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Socialized Medicine Director Dies Waiting For Operation

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  1. HD

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    In the U.K., a former National Health Service (NHS) director died while waiting for medical care — at her own hospital. The Daily Mail reports:

    Margaret Hutchon, a former mayor, had been waiting since last June for a follow-up stomach operation at Broomfield Hospital in Chelmsford, Essex.

    But her appointments to go under the knife were cancelled four times and she barely regained consciousness after finally having surgery.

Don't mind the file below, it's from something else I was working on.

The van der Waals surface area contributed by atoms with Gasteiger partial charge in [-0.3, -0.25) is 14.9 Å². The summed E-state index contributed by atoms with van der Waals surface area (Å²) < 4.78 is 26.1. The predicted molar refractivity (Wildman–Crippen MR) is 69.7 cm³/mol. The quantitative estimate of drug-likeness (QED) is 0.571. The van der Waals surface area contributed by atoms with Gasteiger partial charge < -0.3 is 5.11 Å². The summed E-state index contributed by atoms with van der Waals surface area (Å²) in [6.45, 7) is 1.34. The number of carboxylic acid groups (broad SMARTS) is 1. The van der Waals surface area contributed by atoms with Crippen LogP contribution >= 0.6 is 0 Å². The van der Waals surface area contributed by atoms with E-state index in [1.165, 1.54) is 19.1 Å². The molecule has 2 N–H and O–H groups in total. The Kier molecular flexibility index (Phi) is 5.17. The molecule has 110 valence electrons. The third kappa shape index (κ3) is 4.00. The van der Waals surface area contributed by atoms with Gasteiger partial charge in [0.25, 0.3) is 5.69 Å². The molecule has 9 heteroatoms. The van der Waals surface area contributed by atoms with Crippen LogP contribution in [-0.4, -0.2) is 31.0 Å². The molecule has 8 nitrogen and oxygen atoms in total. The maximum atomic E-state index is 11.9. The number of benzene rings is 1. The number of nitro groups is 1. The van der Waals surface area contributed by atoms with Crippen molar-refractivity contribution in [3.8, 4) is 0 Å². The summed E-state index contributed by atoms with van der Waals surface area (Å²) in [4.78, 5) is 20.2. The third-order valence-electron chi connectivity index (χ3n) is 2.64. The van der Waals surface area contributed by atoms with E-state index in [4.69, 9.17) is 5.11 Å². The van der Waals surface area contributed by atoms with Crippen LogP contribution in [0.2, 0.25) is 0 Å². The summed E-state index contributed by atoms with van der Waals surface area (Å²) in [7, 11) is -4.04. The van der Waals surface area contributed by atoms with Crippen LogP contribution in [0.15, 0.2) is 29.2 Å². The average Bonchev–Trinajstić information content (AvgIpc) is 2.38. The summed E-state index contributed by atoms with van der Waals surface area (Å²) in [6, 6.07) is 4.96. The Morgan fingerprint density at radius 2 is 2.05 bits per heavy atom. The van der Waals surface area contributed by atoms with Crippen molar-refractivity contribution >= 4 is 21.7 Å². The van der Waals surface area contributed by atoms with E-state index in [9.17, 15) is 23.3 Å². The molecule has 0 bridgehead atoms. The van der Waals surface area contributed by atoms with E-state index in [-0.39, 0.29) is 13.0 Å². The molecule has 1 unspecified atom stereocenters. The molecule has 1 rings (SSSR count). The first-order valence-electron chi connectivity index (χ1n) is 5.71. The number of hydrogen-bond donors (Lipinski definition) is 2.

http://visiontoamerica.org/story/-socialized-medicine-director-dies-waiting-for-operation.html

    Posted on April 5, 2011 - 04:40 PM #
  2. duxrule

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    Meanwhile, the private health insurance death panels in the U. S. continue their march:

    Cancer Patients Often Stranded in Health Insurance Nightmares

    THURSDAY, Feb. 5 (HealthDay News) -- Last summer, Keith Blessington had just been told that he was eligible for private health insurance to replace his government-funded COBRA coverage when it ran out.
    Click here to find out more!

    Then, the 55-year-old New Hampshire resident was diagnosed with late-stage stomach cancer, and everything changed.

    Although the COBRA coverage paid for most of the cost of his initial surgery, by the time he got out of the hospital having had half his stomach and eight cancerous lymph nodes removed, Blessington found himself ineligible for virtually any private health insurance, because his cancer was now a daunting preexisting condition.